Referring initially to FIG. 1, illustrated is an isometric view of an embodiment of a valve regulated lead acid (VRLA) battery 100 constructed according to the principles of the present invention. The battery 100 includes a conventional VRLA battery jar 110 in which is embedded an electronics compartment 120 containing a fluid maintenance system comprising a fluid determination circuit 122 coupled to a controller circuit or controller 124. A first gas release valve (or first fluid release valve) 154 is connected to the battery 100 and allows gas built-up inside the battery 100 by the loss of fluid to be released into a gas release compartment 150 that has a known volume. A second gas release valve (or second fluid release valve) 156 is also coupled to the gas release compartment 150 allowing built-up gas to be released into the environment. Both gas release valves 154, 156 are one-way valves and the second gas release valve 156 opens at a predetermined pressure. Additionally, a fluid replenishment reservoir 130 is coupled to the battery 100 and contains fluid, commonly de-ionized or distilled water, to refill the battery 100 as it loses fluid during adverse conditions. Located between the reservoir 130 and the battery 100 is a one-way valve (or fill fluid release valve) 135 which opens at a predetermined pressure when it receives command signals from the controller circuit 124.
The controller 124 issues command signals to the valve 135 when the fluid determination circuit 122 signals that the battery 100 has lost fluid. The controller circuit 124 is further coupled to a controller-battery interface circuit 140 that senses various battery conditions. The fluid determination circuit 122 and the controller circuit 124 derive operating power from the battery 100 and provide battery data via power terminals (one of which is designated 115) of the battery 100.
The fluid determination circuit 122 is coupled to a plurality of sensors. A first sensor 126 measures the battery 100 temperature and a second sensor 127 senses the states of the one-way valve 135. A third sensor 128 senses temperature and pressure in the gas release compartment 150 and a fourth sensor 129 senses the state of the second gas release valve 156. While sensing the state of the second gas release valve 156, the fluid determination circuit 122 calculates the time between gas releases, which is used in determining the need for fluid replenishment. Furthermore, the first sensor 126 measures the rate of current drain and the battery voltage. The first sensor 126 senses various electrical characteristics (such as voltage or current) via the power terminals 115. The controller 124 receives the sensed data and calculates the battery capacity using, for instance, the values of the rate of current drain, battery voltage and battery temperature acquired from the fluid determination circuit 122.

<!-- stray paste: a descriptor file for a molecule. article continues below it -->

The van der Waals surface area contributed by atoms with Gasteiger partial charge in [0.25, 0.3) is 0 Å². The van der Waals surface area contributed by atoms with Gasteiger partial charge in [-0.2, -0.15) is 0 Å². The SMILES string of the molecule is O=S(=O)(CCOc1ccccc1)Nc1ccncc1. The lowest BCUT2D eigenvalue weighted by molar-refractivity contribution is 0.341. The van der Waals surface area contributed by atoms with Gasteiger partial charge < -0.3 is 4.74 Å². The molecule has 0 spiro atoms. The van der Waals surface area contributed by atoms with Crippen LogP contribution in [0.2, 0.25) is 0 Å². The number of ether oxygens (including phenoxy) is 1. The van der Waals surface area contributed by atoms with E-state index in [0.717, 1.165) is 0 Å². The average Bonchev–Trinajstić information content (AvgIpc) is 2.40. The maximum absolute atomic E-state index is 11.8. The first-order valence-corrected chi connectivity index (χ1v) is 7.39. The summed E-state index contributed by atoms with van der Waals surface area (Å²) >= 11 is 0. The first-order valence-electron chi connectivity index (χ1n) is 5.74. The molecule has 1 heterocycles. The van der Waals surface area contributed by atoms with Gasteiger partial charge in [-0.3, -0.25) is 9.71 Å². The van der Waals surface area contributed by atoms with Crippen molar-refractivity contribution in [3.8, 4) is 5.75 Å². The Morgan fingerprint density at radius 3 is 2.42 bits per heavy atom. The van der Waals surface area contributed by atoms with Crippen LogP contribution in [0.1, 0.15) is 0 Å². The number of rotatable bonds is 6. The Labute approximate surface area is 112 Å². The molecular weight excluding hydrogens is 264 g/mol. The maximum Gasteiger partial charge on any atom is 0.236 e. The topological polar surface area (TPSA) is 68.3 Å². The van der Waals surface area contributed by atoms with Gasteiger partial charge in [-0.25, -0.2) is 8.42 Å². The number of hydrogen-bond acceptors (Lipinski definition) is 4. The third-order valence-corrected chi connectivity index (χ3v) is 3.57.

Turning now to FIG. 2, illustrated is a block diagram of a battery plant monitoring system 200 employing VRLA batteries constructed according to the principles of the present invention. The system 200 includes a plurality of series-coupled batteries (one of which designated as 210) that form a battery string 215. Each battery 210 has circuitry for battery monitoring and control 211 and fluid determination and refilling circuitry 212, both of which receive constant feedback regarding the various states of the battery 210. Coupled across the battery string 215 is plant load 220. A rectifier 230 is further coupled across the load 220 and the battery string 215 to supply a rectified voltage to the load 220 and to charge the batteries 210 in the battery string 215.
A battery monitoring unit 240 is coupled to a controller-battery interface 250 and to a user access device 260. The interface 250 is coupled to each battery in the battery string 215 to sense, for instance, the voltage, temperature and internal resistance of each battery 210. The interface 250 is further coupled to a current sensor 255 that is coupled between the battery string 215 and the load 220. The current sensor 255 senses the battery string 215 current and relays the information to the interface 250. Additionally, where the system 200 contains multiple strings, each string would contain a current sensor 255 to relay individual string currents to the interface 250.
The battery monitoring unit 240 includes a stored program controller 245 which accepts data from the battery interface 250 and background data from the user access device 260. The stored program controller 245 also includes instructions for utilizing the data input for predicting a remaining charge capacity and reserve time until discharge to a specific end voltage of the battery string 215. This information is communicated through the user access device 260.
Turning now to FIG. 3, illustrated is a flow diagram of an exemplary method of determining the remaining capacity, reserve time and required necessary water refill of the battery 100 of FIG. 1. The method begins at a start step 300 and proceeds to a first measurement step 310. At the first measurement step 310, the battery 100 current is measured. At a first decisional step 320, the measured current is examined to determine if the battery 100 is in discharge mode. If the battery 100 is determined not to be in discharge, the method returns to the first measurement step 310 to re-measure the current.